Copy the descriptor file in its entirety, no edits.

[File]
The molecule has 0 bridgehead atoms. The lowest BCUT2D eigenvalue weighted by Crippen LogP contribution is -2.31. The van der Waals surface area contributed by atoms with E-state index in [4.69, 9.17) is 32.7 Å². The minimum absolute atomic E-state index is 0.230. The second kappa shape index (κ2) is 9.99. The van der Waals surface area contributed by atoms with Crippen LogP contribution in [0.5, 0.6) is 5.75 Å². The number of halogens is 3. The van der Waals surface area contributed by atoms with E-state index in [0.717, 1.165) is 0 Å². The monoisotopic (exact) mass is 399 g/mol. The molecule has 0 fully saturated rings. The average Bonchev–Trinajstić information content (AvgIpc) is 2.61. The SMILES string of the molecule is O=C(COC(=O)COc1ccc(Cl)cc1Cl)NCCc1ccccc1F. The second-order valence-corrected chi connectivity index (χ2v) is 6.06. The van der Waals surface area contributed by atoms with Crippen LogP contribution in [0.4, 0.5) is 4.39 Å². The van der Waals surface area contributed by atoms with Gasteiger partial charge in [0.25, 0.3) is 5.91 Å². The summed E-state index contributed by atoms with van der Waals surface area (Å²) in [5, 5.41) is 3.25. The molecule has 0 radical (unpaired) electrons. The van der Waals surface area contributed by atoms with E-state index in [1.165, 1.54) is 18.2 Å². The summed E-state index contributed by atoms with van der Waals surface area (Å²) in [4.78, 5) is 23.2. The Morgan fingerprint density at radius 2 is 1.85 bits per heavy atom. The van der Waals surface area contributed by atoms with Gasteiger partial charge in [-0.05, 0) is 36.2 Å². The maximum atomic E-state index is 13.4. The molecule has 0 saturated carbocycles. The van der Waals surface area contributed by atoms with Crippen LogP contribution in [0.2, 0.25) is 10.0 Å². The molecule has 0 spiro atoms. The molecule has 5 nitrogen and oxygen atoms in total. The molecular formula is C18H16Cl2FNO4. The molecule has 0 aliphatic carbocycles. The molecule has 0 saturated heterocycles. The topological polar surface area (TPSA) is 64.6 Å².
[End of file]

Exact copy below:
The molecule has 0 bridgehead atoms. The lowest BCUT2D eigenvalue weighted by Crippen LogP contribution is -2.31. The van der Waals surface area contributed by atoms with E-state index in [4.69, 9.17) is 32.7 Å². The minimum absolute atomic E-state index is 0.230. The second kappa shape index (κ2) is 9.99. The van der Waals surface area contributed by atoms with Crippen LogP contribution in [0.5, 0.6) is 5.75 Å². The number of halogens is 3. The van der Waals surface area contributed by atoms with E-state index in [0.717, 1.165) is 0 Å². The monoisotopic (exact) mass is 399 g/mol. The molecule has 0 fully saturated rings. The average Bonchev–Trinajstić information content (AvgIpc) is 2.61. The SMILES string of the molecule is O=C(COC(=O)COc1ccc(Cl)cc1Cl)NCCc1ccccc1F. The second-order valence-corrected chi connectivity index (χ2v) is 6.06. The van der Waals surface area contributed by atoms with Crippen LogP contribution in [0.4, 0.5) is 4.39 Å². The van der Waals surface area contributed by atoms with Gasteiger partial charge in [0.25, 0.3) is 5.91 Å². The summed E-state index contributed by atoms with van der Waals surface area (Å²) in [5, 5.41) is 3.25. The molecule has 0 radical (unpaired) electrons. The van der Waals surface area contributed by atoms with E-state index in [1.165, 1.54) is 18.2 Å². The summed E-state index contributed by atoms with van der Waals surface area (Å²) in [4.78, 5) is 23.2. The Morgan fingerprint density at radius 2 is 1.85 bits per heavy atom. The van der Waals surface area contributed by atoms with Gasteiger partial charge in [-0.05, 0) is 36.2 Å². The maximum atomic E-state index is 13.4. The molecule has 0 saturated carbocycles. The van der Waals surface area contributed by atoms with Crippen LogP contribution in [0.2, 0.25) is 10.0 Å². The molecule has 0 spiro atoms. The molecule has 5 nitrogen and oxygen atoms in total. The molecular formula is C18H16Cl2FNO4. The molecule has 0 aliphatic carbocycles. The molecule has 0 saturated heterocycles. The topological polar surface area (TPSA) is 64.6 Å².